Tuesday, January 20, 2009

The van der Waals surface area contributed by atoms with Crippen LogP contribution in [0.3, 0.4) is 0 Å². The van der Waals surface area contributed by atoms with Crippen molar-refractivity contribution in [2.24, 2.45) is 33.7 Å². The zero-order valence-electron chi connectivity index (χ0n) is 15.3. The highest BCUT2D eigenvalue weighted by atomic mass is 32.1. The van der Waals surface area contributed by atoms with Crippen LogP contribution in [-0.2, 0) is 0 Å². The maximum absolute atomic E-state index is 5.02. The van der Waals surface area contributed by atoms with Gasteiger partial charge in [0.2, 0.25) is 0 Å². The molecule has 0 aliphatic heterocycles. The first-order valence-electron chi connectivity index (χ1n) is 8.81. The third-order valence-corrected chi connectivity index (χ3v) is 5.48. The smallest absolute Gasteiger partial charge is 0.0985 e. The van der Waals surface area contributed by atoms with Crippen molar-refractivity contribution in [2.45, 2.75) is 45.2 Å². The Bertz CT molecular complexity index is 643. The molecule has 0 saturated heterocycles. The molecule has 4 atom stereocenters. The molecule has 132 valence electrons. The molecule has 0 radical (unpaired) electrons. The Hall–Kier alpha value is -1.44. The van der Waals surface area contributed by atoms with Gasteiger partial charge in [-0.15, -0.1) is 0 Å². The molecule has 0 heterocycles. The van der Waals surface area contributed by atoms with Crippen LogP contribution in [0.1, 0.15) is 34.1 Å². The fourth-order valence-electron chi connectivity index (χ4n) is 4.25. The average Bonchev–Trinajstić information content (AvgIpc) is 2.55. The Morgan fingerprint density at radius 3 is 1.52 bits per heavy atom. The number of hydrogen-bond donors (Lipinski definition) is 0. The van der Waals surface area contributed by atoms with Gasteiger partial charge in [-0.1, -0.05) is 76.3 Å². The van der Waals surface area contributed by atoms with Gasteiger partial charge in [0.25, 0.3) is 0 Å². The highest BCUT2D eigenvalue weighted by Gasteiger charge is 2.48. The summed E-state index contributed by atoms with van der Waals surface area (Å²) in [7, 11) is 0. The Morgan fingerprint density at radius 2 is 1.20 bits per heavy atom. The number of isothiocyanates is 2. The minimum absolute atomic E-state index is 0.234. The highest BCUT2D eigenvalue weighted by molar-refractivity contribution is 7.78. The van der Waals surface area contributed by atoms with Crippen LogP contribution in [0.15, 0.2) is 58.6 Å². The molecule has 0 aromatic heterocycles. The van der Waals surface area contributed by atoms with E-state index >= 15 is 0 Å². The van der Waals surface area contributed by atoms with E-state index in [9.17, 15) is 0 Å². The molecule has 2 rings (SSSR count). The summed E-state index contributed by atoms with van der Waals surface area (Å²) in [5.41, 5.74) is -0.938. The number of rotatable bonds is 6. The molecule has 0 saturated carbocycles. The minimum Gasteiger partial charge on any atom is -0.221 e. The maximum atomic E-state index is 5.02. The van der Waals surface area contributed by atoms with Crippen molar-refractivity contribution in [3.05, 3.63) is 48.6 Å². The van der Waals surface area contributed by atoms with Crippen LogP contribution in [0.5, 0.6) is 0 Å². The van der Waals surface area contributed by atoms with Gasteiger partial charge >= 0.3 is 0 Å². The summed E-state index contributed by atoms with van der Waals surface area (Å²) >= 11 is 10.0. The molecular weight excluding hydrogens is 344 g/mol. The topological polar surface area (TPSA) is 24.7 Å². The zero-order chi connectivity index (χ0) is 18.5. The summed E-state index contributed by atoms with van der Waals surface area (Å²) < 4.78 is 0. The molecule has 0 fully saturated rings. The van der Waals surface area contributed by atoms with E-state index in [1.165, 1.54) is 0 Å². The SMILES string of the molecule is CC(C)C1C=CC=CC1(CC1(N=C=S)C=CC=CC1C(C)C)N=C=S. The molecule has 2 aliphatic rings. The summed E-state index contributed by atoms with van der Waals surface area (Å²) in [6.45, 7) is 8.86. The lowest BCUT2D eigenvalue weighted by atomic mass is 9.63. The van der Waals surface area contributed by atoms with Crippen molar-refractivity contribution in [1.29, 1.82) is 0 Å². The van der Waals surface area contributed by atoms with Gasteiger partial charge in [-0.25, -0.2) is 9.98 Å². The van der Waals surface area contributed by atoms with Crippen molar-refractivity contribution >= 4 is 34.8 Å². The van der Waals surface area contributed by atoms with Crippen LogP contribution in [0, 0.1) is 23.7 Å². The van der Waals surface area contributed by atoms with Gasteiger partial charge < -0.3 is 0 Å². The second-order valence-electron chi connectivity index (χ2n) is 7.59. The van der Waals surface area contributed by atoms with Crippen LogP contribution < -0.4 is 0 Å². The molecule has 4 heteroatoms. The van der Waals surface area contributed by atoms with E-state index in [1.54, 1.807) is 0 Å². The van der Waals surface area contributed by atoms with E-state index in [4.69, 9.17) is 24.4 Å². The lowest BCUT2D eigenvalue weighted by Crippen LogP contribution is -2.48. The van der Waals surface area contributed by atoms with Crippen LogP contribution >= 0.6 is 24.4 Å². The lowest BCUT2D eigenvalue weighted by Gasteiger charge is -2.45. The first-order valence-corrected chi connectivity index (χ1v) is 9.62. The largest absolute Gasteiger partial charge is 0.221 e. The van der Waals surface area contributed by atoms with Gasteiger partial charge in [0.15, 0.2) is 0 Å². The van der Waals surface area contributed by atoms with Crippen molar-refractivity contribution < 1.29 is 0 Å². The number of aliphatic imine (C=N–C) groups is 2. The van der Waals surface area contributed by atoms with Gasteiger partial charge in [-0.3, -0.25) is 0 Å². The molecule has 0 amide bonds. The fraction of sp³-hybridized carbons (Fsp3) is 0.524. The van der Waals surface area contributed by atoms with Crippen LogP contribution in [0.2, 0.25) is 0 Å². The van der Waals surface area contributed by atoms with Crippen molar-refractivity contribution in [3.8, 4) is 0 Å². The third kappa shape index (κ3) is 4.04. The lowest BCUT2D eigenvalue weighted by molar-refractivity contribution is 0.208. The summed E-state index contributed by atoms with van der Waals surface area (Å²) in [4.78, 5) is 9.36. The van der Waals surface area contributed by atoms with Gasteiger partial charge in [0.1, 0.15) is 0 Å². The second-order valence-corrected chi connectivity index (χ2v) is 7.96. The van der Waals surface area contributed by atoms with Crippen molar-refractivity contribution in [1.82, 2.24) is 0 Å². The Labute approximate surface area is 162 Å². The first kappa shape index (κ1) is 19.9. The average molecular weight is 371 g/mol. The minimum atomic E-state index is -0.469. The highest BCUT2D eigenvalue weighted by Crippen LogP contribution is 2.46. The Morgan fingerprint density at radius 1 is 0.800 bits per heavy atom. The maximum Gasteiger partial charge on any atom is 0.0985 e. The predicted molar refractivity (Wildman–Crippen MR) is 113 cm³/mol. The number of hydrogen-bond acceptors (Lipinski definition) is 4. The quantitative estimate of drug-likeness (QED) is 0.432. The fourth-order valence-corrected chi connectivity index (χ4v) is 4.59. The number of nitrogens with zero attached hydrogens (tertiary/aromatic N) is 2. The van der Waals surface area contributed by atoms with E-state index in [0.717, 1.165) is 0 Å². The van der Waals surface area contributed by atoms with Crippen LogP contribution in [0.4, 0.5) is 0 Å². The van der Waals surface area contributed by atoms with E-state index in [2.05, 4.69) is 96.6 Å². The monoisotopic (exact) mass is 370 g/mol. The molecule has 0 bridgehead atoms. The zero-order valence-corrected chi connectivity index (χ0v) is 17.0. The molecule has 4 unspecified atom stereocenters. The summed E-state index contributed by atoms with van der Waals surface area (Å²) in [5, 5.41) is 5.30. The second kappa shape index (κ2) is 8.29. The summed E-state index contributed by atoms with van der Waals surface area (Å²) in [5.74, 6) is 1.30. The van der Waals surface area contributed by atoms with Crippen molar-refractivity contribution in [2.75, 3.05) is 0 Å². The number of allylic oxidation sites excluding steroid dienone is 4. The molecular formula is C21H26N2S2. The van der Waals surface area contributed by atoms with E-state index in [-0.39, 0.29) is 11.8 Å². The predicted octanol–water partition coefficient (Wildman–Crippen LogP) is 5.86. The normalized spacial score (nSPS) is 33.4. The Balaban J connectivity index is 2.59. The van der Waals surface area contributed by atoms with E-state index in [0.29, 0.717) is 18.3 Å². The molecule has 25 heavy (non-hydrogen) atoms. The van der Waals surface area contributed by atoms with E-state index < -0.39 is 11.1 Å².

"For it has been granted to you on behalf of Christ not only to believe on him, but also to suffer for him, since you are going through the same struggle you saw I had, and now hear that I still have" (Philippians 1:29). Earlier in this chapter Paul made clear that everything is from God. Their salvation is from God and the fact that they have life is from Him. This is a necessary word in light of the Paul's explanation of suffering. People who reflect an attitude that suggests "Oh boy, I get to suffer for Jesus" should cause us to squirm. Our first though should be "That guy must have hit his head really hard when he fell off the turnip truck." Somehow he really missed the truth and he certainly can't appeal to Paul to justify such an attitude. Paul's attitude toward Christian suffering is based on Christ's teaching on discipleship, namely that servants are to be like their master. Paul is saying the same God who granted you (Lit. graced you) to believe on Him, is the same God who has also graced you to suffer for Him. Who needs such "Gracing" you might ask. The answer lies in the Christ centered nature of the Christian life. A crucified Lord produces disciples who themselves take up a cross as they follow Him. We are called on to live in the same way Christ himself lived, and died, on behalf of this fallen, broken world. And for believers, as for our Lord, the path to glorification leads through the suffering of the cross. The Apostle doesn't finish here but goes on to remind them that he and they are in this together. They are going through the same struggle they have seen him go through. They are suffering at the hands of those who oppose the gospel. He tells them that their suffering is identical to that which they saw in him. Among those who would receive this letter would be the jailer and his household and (perhaps) the young slave girl whose having been set free from Satan's tyranny, resulted in the first of Paul's sufferings on behalf of Christ that they had seen. What are we to do with suffering? If we really walk with Christ we will suffer persecution. The Philippians suffering was in kind with Paul's current Roman imprisonment. They were partners in the gospel, going through the same suffering together. All they were experiencing was on Christ's behalf. The way we respond to suffering reflects on our knowledge of Christ. Are we looking at our suffering through His eyes? Are we crying out to Him to teach us about "The fellowship of His suffering?" Are we using this season of suffering for spiritual growth, or are we just hanging on until its over? When we make the statement "I want to be like Jesus" suffering will be part of what makes that happen. Dr. Ken Copley is available for counseling, conferences, and local church ministry.